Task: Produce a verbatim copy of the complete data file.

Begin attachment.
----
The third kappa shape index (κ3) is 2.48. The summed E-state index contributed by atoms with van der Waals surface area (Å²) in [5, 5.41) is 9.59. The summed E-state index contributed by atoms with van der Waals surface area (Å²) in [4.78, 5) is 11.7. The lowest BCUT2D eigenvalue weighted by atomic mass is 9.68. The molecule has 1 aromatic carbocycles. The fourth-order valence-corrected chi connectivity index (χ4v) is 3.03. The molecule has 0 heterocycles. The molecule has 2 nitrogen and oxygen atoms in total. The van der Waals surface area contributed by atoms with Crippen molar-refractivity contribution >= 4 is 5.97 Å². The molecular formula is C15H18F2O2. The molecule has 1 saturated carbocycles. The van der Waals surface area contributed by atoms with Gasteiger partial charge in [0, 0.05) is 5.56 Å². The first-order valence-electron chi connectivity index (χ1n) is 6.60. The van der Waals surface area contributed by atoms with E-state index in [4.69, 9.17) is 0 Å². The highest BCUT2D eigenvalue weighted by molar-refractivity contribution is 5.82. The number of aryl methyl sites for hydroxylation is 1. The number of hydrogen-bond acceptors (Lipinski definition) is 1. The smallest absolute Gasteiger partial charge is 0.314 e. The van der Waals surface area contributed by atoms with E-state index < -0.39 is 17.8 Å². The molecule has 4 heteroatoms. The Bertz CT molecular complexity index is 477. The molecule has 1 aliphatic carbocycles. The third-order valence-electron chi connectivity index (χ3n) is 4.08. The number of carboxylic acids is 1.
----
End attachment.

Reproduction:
The third kappa shape index (κ3) is 2.48. The summed E-state index contributed by atoms with van der Waals surface area (Å²) in [5, 5.41) is 9.59. The summed E-state index contributed by atoms with van der Waals surface area (Å²) in [4.78, 5) is 11.7. The lowest BCUT2D eigenvalue weighted by atomic mass is 9.68. The molecule has 1 aromatic carbocycles. The fourth-order valence-corrected chi connectivity index (χ4v) is 3.03. The molecule has 0 heterocycles. The molecule has 2 nitrogen and oxygen atoms in total. The van der Waals surface area contributed by atoms with Crippen molar-refractivity contribution >= 4 is 5.97 Å². The molecular formula is C15H18F2O2. The molecule has 1 saturated carbocycles. The van der Waals surface area contributed by atoms with Gasteiger partial charge in [0, 0.05) is 5.56 Å². The first-order valence-electron chi connectivity index (χ1n) is 6.60. The van der Waals surface area contributed by atoms with E-state index in [4.69, 9.17) is 0 Å². The highest BCUT2D eigenvalue weighted by molar-refractivity contribution is 5.82. The number of aryl methyl sites for hydroxylation is 1. The number of hydrogen-bond acceptors (Lipinski definition) is 1. The smallest absolute Gasteiger partial charge is 0.314 e. The van der Waals surface area contributed by atoms with E-state index < -0.39 is 17.8 Å². The molecule has 4 heteroatoms. The Bertz CT molecular complexity index is 477. The molecule has 1 aliphatic carbocycles. The third-order valence-electron chi connectivity index (χ3n) is 4.08. The number of carboxylic acids is 1.